Today on the OldPreMeds Podcast, our question comes from a 30-year-old nontraditional student with a professional background in pharmaceuticals who’s now looking at changing her career and committing to medical oncology. Her question is about figuring out if medicine is right for her at 30 and what steps to take next.
Listen to this podcast episode with the player above, or keep reading for the highlights and takeaway points.
OldPreMeds Question of the Week:
As usual on the OldPreMeds Podcast, our question is taken from the Nontrad Premed Forum:
“I am so happy to have found this community. I’m 30 years old with a professional background in pharmaceuticals, formerly a QC Chemist, and currently an oncology R&D project manager. I have an academic background in microbiology, a B.S. with a GPA 3.3/4.0, and a business MBA 3.8/4.0.
Fairly recently, difficult life experiences have helped align my priorities and have increased my desire to help people who are suffering. Because of my interest in solving complex problems, my desire to aid people in life and death situations, and my passion to contribute to a relatively nascent scientific field, I believe that I can best serve patients as a medical oncologist.My goal is to decide whether or not to commit to the medical school route by the end of February.Click To Tweet
Although I really enjoy my current job, I feel a strong urge to contribute to the enrichment of patients’ well-being on a more intimate level. My goal is to decide whether or not to commit to the medical school route by the end of February. To aid in this decision, I have spoken to a NICU (Neonatal Intensive Care Unit) resident and an Oncology Fellow, and I’m setting up time to shadow physicians.
I am also trying to better understand what would be required for me to be a strong medical school candidate. I would apply in 2018. Does anyone have suggestions they’d like to share? I believe I’d need to take some classes to boost my undergraduate GPA, attain a very strong MCAT score, and start volunteering in a clinic. I want to be sure that if I applied to medical school in 2018 I would be seriously considered and could start my training as soon as possible.”
Be Careful Who You Take Advice From
First, just a quick note about one thing our poster mentioned. As you go about this process of trying to figure out if medicine is right for you at 30 years old, be careful of who you’re asking. I would be wary of talking to residents, fellows, and medical students about their experiences. This is because you’re talking to them at some of the most difficult and stressful times in their life.
A fellow is probably a little bit less stressed out, but the resident is going to be super stressed out, so they may not have the best advice for you. Medical students are also going through a tough time in their life. Hence, I’m here to give you advice as someone who is on the other side of their medical training and not in the thick of it.
[03:10] The Key to Deciding If Medicine Is Right for You at 30, 40, 50, and Beyond
Our poster has a great background for wanting to enter medicine. She has been exposed to one side of medicine but has found a passion to work more closely with patients. The best thing to do now is to start shadowing physicians so you can get one-off experiences and see their points of view. The best way to tell you if you’re going to like the life of a physician is to experience it yourself though shadowing.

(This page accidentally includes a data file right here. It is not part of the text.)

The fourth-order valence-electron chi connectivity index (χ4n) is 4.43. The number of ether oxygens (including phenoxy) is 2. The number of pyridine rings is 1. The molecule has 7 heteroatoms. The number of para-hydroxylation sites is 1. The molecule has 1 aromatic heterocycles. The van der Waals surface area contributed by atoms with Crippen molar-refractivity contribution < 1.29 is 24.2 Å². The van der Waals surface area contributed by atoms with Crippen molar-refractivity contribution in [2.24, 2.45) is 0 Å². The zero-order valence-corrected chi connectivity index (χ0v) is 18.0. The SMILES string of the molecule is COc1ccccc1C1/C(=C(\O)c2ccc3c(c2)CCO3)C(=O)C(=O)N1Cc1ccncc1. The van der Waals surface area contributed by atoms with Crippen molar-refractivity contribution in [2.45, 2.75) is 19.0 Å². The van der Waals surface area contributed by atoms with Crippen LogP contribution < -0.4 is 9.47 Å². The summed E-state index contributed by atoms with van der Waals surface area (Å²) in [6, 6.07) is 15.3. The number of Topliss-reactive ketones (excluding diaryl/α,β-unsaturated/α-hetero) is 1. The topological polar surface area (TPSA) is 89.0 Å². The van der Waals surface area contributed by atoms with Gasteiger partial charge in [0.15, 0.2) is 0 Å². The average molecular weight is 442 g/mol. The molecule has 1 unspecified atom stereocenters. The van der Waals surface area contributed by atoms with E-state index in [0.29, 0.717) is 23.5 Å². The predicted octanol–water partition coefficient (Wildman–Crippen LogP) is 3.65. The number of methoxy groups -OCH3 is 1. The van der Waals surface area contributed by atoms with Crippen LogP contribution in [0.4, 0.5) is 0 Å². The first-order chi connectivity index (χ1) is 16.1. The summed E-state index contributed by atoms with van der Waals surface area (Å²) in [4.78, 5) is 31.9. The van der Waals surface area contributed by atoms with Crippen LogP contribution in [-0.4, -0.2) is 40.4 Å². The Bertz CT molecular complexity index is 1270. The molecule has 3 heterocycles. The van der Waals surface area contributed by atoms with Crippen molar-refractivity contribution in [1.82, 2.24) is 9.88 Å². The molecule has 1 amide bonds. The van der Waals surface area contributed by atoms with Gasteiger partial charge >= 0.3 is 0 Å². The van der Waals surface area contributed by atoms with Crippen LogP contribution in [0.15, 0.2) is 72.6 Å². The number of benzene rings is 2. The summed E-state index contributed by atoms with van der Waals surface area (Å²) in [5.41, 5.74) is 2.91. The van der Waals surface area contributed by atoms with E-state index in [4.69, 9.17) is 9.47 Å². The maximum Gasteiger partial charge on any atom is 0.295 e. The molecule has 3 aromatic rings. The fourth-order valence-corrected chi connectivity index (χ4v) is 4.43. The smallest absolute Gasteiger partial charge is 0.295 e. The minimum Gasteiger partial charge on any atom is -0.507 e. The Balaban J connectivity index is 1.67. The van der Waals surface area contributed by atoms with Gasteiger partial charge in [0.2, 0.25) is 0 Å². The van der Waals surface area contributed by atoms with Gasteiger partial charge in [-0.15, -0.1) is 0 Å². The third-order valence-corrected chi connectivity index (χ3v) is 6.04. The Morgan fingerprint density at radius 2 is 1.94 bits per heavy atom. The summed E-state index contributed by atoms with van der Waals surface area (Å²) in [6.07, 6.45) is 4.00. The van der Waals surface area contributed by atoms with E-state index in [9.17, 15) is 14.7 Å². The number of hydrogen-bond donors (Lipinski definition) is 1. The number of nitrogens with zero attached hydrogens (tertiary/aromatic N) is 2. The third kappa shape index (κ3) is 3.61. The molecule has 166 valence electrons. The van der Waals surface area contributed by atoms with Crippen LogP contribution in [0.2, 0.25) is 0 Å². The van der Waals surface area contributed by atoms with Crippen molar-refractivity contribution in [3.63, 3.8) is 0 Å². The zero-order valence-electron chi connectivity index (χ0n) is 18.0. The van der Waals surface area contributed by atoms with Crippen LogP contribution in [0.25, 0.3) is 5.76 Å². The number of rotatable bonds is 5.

This is the key to deciding if medicine is right for you, whether you’re 30 years old, 40 years old, 50 years old, or any age: You need to observe what it’s like to interact with patients. You need to get that clinical experience, being around patients and interacting with them. Making sure that you like being around sick people is very important. And shadowing will help you know if being a physician is the right specific role for you.Making sure that you like being around sick people is very important.Click To Tweet
[Related episode: Can I Get in Enough Shadowing and Clinical Experience?]
[05:15] MCAT and Coursework
You’re going to need a good MCAT score. Your GPA is okay. Having a microbiology degree, 3.3 is not a great GPA, so retaking some of your courses could help boost your GPA assuming you do well in those classes.
As far as how you take classes, do what is easiest for you. Taking the classes at a community college is fine, especially when you’re working full time. Taking night classes offered at your local four-year university is fine, too. Either way, those classes will help prepare you for the MCAT, which is going to be the biggest hurdle for you.
The MCAT is a beast, so take it seriously. Listen to The MCAT Podcast for solid advice on how to prepare for the MCAT. The early episodes have a lot of general information on how to approach the exam, and a lot more of the later episodes focus on breaking down practice problems.
[06:00] Final Thoughts on Making the Switch to Medicine After 30
You’re not too old for medicine if it’s what you want to do. Just be sure to shadow and get clinical experience. Make sure this is right for you.You're not too old for medicine if it's what you want to do.Click To Tweet
Maybe it’s not the end of the world if you don’t get in since it sounds like you enjoy your current job. But if you truly want to go down this path and you really decide to be a physician, then even if you don’t get in your first year, figure out why and reapply.
Links and Other Resources
- Check out my Premed Playbook series of books (available on Amazon), with installments on the personal statement, the medical school interview, and the MCAT.
- Related episode: 5 Reasons to Go to Medical School, and 5 Not To.
- Related episode: How Do I Know If Medicine Is Right for Me?
- Need MCAT Prep? Save on tutoring, classes, and full-length practice tests by using promo code “MSHQ” at Blueprint MCAT (formerly Next Step Test Prep)!